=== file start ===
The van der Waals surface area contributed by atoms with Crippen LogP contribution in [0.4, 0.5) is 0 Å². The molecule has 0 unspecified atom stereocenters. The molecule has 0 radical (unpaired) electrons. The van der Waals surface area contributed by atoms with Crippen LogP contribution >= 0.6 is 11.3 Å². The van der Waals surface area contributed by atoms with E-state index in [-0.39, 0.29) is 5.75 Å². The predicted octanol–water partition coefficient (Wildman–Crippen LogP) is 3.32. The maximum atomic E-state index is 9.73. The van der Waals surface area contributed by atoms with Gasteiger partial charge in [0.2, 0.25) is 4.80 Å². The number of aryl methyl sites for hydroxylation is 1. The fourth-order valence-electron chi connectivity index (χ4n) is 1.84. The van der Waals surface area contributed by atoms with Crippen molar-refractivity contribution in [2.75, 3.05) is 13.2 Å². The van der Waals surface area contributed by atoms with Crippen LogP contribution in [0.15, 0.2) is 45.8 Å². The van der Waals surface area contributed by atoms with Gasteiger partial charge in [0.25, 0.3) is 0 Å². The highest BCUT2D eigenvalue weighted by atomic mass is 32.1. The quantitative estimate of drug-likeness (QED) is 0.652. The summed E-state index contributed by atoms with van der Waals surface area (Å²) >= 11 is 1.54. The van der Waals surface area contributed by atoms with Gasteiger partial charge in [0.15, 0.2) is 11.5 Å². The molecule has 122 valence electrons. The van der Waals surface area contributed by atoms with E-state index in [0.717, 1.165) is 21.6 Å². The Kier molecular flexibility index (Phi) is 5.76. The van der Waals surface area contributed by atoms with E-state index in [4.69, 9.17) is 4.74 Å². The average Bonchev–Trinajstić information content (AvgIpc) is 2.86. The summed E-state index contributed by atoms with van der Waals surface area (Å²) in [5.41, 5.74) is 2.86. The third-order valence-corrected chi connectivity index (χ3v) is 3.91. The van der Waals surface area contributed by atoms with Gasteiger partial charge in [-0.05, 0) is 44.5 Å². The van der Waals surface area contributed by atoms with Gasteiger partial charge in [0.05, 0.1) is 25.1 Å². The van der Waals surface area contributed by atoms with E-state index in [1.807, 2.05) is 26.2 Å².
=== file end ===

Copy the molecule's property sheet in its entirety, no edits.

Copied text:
The van der Waals surface area contributed by atoms with Crippen LogP contribution in [0.4, 0.5) is 0 Å². The molecule has 0 unspecified atom stereocenters. The molecule has 0 radical (unpaired) electrons. The van der Waals surface area contributed by atoms with Crippen LogP contribution >= 0.6 is 11.3 Å². The van der Waals surface area contributed by atoms with E-state index in [-0.39, 0.29) is 5.75 Å². The predicted octanol–water partition coefficient (Wildman–Crippen LogP) is 3.32. The maximum atomic E-state index is 9.73. The van der Waals surface area contributed by atoms with Gasteiger partial charge in [0.2, 0.25) is 4.80 Å². The number of aryl methyl sites for hydroxylation is 1. The fourth-order valence-electron chi connectivity index (χ4n) is 1.84. The van der Waals surface area contributed by atoms with Crippen molar-refractivity contribution in [2.75, 3.05) is 13.2 Å². The van der Waals surface area contributed by atoms with Crippen LogP contribution in [0.15, 0.2) is 45.8 Å². The van der Waals surface area contributed by atoms with Gasteiger partial charge in [0.25, 0.3) is 0 Å². The highest BCUT2D eigenvalue weighted by atomic mass is 32.1. The quantitative estimate of drug-likeness (QED) is 0.652. The summed E-state index contributed by atoms with van der Waals surface area (Å²) >= 11 is 1.54. The van der Waals surface area contributed by atoms with Gasteiger partial charge in [0.15, 0.2) is 11.5 Å². The molecule has 122 valence electrons. The van der Waals surface area contributed by atoms with E-state index in [0.717, 1.165) is 21.6 Å². The Kier molecular flexibility index (Phi) is 5.76. The van der Waals surface area contributed by atoms with E-state index in [4.69, 9.17) is 4.74 Å². The average Bonchev–Trinajstić information content (AvgIpc) is 2.86. The summed E-state index contributed by atoms with van der Waals surface area (Å²) in [5.41, 5.74) is 2.86. The third-order valence-corrected chi connectivity index (χ3v) is 3.91. The van der Waals surface area contributed by atoms with Gasteiger partial charge in [-0.05, 0) is 44.5 Å². The van der Waals surface area contributed by atoms with Gasteiger partial charge in [0.05, 0.1) is 25.1 Å². The van der Waals surface area contributed by atoms with E-state index in [1.807, 2.05) is 26.2 Å².